• SP_88

    Their refusal to accept responsibility for their actions is just one of many complaints about the current police state. These cops have totally forgotten that they are public servants.
    I think that there should be a big campaign to film the police in a very obvious and in your face kind of way, even if they aren’t doing anything at the moment. Let them know that we know that they cannot stop people from filming them no matter what.
    And any cops that try to interfere with the legal recording of police activity should have their name and badge number posted on a website devoted to bad cops. And make sure that all recordings are immediately uploaded to a server, so if any of these idiots tries to erase the video or damage the device, too late. Also, every person recording them up close should be recorded from a distance with a zoom lens by someone who is hidden from view. Let them think that they’ve destroyed the device or stopped the recording, to see what they do when they believe that nobody is watching.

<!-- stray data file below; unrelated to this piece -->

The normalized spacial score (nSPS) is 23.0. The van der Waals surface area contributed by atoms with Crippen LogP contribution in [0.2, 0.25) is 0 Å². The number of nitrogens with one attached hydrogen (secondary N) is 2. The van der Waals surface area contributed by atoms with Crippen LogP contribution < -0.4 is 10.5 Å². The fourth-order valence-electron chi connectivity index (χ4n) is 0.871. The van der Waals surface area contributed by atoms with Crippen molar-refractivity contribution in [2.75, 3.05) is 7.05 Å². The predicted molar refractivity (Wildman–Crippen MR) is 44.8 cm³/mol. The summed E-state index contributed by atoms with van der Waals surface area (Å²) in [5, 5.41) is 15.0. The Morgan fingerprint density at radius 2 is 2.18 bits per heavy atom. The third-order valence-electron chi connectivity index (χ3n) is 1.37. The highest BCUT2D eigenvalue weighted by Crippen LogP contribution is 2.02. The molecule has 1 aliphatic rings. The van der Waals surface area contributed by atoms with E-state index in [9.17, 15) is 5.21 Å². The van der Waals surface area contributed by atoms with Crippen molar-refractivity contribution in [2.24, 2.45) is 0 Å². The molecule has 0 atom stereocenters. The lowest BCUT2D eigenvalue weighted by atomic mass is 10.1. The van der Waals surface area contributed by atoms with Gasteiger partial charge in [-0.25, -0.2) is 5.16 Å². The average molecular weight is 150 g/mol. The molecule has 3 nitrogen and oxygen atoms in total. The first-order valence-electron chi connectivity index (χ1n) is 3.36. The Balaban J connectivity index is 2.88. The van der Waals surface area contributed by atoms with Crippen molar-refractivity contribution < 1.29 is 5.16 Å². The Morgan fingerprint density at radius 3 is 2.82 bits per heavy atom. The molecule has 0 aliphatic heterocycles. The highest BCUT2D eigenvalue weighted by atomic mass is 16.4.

• Lizabethjrichard

      my buddy’s step aunt gets $90 each hour on the internet… she has been without work for 7 months and the previous month her pay was $21702 only working on the internet for five hours a day, ➤ go to➤ this page